“In this study, we determined that heparan sulfate-modified proteins suppress autophagy-dependent cell repair. What’s more, we show that by compromising the structure and function of the sugar modifications of these proteins, the levels of autophagy increase so cells can take care of damage.

— Scott Selleck, research leader

Studies have noted heparan sulfate abnormalities in Alzheimer’s disease, but their specific role in the development of the disorder has not yet been uncovered.

By carrying out analyses on human cell lines and mouse brain cells that express aspects of Alzheimer’s, researchers in this study first showed that HSPGs regulate cell processes that are affected in several neurodegenerative diseases.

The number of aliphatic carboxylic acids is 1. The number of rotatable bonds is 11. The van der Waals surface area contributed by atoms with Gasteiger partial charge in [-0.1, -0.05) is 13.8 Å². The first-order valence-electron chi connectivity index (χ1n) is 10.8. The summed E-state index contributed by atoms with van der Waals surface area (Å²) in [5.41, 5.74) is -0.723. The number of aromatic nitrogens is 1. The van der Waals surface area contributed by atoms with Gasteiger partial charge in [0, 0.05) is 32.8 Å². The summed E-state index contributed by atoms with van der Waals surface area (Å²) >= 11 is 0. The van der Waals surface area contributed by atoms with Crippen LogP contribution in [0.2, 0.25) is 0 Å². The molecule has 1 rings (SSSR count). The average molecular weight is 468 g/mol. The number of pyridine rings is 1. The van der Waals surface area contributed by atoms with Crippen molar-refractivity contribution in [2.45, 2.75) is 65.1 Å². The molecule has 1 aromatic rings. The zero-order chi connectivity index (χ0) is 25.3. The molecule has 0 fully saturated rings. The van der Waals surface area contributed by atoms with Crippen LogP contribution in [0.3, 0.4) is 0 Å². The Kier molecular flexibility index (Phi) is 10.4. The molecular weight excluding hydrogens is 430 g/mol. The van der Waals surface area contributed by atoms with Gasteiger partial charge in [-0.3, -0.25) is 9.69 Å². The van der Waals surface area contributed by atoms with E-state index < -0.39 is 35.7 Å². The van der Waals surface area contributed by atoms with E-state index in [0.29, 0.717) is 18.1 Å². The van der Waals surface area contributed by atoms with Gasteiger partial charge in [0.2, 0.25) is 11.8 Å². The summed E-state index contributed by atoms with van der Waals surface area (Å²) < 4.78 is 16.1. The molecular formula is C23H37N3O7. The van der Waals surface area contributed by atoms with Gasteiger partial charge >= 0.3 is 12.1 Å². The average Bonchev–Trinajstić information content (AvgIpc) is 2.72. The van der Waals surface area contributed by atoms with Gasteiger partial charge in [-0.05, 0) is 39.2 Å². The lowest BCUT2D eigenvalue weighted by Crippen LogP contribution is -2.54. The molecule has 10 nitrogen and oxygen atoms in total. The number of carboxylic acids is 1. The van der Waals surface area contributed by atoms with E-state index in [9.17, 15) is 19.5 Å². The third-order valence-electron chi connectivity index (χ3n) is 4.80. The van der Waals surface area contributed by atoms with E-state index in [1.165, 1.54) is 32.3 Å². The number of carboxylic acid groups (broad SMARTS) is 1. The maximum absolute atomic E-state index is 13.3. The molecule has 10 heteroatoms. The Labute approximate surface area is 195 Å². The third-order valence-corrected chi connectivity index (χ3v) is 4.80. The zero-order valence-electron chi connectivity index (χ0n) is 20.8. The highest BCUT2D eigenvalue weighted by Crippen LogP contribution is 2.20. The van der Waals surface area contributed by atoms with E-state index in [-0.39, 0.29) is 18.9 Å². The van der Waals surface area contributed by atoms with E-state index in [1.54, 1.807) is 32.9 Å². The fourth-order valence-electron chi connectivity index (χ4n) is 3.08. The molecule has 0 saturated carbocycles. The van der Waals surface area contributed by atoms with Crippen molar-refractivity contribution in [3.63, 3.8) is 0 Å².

They then reduced the function of the HSPGs in these cells and found that two changes that happen early in the course of neurodegenerative diseases were reversed. The function of the mitochondria — which provide energy for the cell — was improved, and that lipid (fat) buildup in the cells was reduced.

To verify their findings, the researchers used an animal model of Alzheimer’s. They used fruit flies that had been modified to have deficits in presenilin protein, which mimics the effect of a mutation in the presenilin gene, PSEN1, the most common cause of familial (early-onset) Alzheimer’s.

Selleck explained that a rare genetic change in another protein, APOE, can delay the effect of the PSEN1 mutation, sometimes for decades. He suggested that targeting these two substances and the enzymes that make heparan sulfate could help prevent neurodegeneration in people.